CHARLESTON, WV (WOWK) – On this week’s episode of Inside West Virginia Politics, our guests are here to talk about transparency in the West Virginia Supreme Court of Appeals, getting vaccines distributed to minority communities, the new Gas and Oil Association of West Virginia’s plans after two organizations merged and federal aid to feed families amid the pandemic.
IWVP: Transparency in the Court
In Segment 1, Chief Justice of the West Virginia Supreme Court of Appeals Evan Jenkins discusses the plans for what they’re calling the New Court. He says they hope to continue moving forward from the “problems of the past,” and continue the work of the past two years to bring back the public’s trust and confidence through accountability and transparency from the Court.
He says even amid the pandemic, the court was never able to fully close, providing access to those in emergency situations. Jenkins says learning to use technology to provide new means of accessing the court can also be used in the future.
IWVP: COVID-19 vaccines and minority communities
In Segment 2, we switch gears from politics to pandemic. Reverend Matthew Watts of Grace Baptist Church talks about the importance of getting the vaccine out to minority groups in the state.
Watts has been an advocate for providing COVID-19 testing to minority communities throughout the pandemic, as studies have shown minorities are two to three times more likely to die from COVID-19 than the rest of the population. He commended the Kanawha County Commission and Kanawha-Charleston Health Department for making those testing events happen.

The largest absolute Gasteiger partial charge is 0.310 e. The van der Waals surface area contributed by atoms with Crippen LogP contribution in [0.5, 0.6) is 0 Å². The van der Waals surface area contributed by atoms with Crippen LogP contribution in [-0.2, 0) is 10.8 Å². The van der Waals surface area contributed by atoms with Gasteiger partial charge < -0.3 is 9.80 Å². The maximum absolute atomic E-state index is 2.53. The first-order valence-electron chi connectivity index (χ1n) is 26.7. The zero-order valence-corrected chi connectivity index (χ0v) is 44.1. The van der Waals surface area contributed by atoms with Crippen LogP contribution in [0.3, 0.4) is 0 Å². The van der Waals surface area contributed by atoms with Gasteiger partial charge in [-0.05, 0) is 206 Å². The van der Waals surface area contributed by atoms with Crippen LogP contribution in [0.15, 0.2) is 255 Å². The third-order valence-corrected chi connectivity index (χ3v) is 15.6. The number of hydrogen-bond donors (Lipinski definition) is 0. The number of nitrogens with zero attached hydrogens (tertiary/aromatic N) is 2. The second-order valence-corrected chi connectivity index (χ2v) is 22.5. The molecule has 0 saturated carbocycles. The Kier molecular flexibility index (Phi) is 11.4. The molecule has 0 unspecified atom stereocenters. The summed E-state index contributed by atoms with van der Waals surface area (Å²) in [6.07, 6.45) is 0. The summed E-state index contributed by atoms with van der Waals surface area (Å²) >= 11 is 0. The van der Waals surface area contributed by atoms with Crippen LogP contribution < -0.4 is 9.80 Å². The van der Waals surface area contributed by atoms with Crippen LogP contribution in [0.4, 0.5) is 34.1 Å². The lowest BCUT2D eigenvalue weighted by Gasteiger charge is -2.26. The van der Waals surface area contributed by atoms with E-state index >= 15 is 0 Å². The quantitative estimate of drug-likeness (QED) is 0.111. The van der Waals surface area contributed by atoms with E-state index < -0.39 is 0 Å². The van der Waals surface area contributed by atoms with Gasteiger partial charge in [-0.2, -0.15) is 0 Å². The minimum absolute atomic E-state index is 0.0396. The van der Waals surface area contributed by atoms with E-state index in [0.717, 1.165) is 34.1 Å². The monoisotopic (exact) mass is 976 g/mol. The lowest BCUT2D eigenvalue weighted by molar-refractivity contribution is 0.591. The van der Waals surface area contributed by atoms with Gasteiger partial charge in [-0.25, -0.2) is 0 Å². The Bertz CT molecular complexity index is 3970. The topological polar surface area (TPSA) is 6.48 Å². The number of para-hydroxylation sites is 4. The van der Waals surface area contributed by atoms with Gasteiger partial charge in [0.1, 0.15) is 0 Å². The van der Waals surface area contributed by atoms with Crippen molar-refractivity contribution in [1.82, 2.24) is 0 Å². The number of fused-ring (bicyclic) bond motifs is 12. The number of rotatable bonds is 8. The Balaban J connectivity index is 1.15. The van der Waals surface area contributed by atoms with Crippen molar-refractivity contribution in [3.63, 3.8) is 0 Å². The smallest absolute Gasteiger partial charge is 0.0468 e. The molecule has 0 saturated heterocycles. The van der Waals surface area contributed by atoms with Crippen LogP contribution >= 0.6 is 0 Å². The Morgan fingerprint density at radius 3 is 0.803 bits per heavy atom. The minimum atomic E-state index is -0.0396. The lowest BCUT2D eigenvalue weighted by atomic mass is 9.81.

He says those statistics also make getting the vaccine available to minority communities important to protect the community.
IWVP: The new Gas and Oil Association of West Virginia
In Segment 3, Charlie Burd, the executive director of the new Gas and Oil Association of West Virginia stops by to talk about the organization. The association is a merger of the West Virginia Oil and Natural Gas Association and the Independent Oil and Gas Association.
Burd says the two organization’s dividing lines started merging and it was time to start tracking the same issues. He says the merger makes the organization stronger and gives them more of an opportunity to advocate for issues such as public policy, environmental safety, drilling and production, and taxes.
IWVP: Funding to feed families during the pandemic
In Segment 4, Seth DiStefano with the West Virginia Center on Budget and Policy talks about the COVID-19 aid package. The recent package included funding for aid to child nutrition and the Supplemental Nutrition Assistance Program (SNAP) benefits.
DiStefano says in West Virginia, that funding will amount to about $100 extra dollars in federal food assistance per month per family. He says he believes its important for state lawmakers heading into the legislative session to keep these needs in mind and remember many families in the Mountain State were struggling with high rates of poverty and joblessness before the pandemic began.